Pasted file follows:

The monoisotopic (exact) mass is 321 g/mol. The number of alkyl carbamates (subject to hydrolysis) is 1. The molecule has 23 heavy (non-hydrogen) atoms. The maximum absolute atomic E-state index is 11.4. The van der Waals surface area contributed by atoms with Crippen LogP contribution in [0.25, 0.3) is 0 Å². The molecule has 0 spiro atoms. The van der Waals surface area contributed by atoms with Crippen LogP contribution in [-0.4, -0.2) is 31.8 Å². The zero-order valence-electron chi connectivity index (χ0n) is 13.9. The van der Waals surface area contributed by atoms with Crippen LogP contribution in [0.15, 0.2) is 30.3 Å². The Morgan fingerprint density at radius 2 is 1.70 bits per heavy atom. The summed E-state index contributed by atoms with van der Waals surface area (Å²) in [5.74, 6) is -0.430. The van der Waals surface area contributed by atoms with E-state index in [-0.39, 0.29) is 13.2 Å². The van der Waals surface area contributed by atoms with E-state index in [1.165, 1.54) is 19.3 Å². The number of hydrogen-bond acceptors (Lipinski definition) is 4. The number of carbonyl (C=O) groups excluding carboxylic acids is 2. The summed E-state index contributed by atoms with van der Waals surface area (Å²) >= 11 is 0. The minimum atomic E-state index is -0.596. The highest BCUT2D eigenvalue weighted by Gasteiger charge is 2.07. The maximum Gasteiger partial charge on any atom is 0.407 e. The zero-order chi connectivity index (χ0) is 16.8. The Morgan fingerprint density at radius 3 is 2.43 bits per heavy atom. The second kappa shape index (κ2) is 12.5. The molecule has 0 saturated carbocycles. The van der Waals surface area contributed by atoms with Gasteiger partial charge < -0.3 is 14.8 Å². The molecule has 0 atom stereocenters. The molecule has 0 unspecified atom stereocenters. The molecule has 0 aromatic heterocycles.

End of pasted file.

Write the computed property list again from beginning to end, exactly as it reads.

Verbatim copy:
The monoisotopic (exact) mass is 321 g/mol. The number of alkyl carbamates (subject to hydrolysis) is 1. The molecule has 23 heavy (non-hydrogen) atoms. The maximum absolute atomic E-state index is 11.4. The van der Waals surface area contributed by atoms with Crippen LogP contribution in [0.25, 0.3) is 0 Å². The molecule has 0 spiro atoms. The van der Waals surface area contributed by atoms with Crippen LogP contribution in [-0.4, -0.2) is 31.8 Å². The zero-order valence-electron chi connectivity index (χ0n) is 13.9. The van der Waals surface area contributed by atoms with Crippen LogP contribution in [0.15, 0.2) is 30.3 Å². The Morgan fingerprint density at radius 2 is 1.70 bits per heavy atom. The summed E-state index contributed by atoms with van der Waals surface area (Å²) in [5.74, 6) is -0.430. The van der Waals surface area contributed by atoms with E-state index in [-0.39, 0.29) is 13.2 Å². The van der Waals surface area contributed by atoms with E-state index in [1.165, 1.54) is 19.3 Å². The number of hydrogen-bond acceptors (Lipinski definition) is 4. The number of carbonyl (C=O) groups excluding carboxylic acids is 2. The summed E-state index contributed by atoms with van der Waals surface area (Å²) >= 11 is 0. The minimum atomic E-state index is -0.596. The highest BCUT2D eigenvalue weighted by Gasteiger charge is 2.07. The maximum Gasteiger partial charge on any atom is 0.407 e. The zero-order chi connectivity index (χ0) is 16.8. The Morgan fingerprint density at radius 3 is 2.43 bits per heavy atom. The second kappa shape index (κ2) is 12.5. The molecule has 0 saturated carbocycles. The van der Waals surface area contributed by atoms with Gasteiger partial charge < -0.3 is 14.8 Å². The molecule has 0 atom stereocenters. The molecule has 0 unspecified atom stereocenters. The molecule has 0 aromatic heterocycles.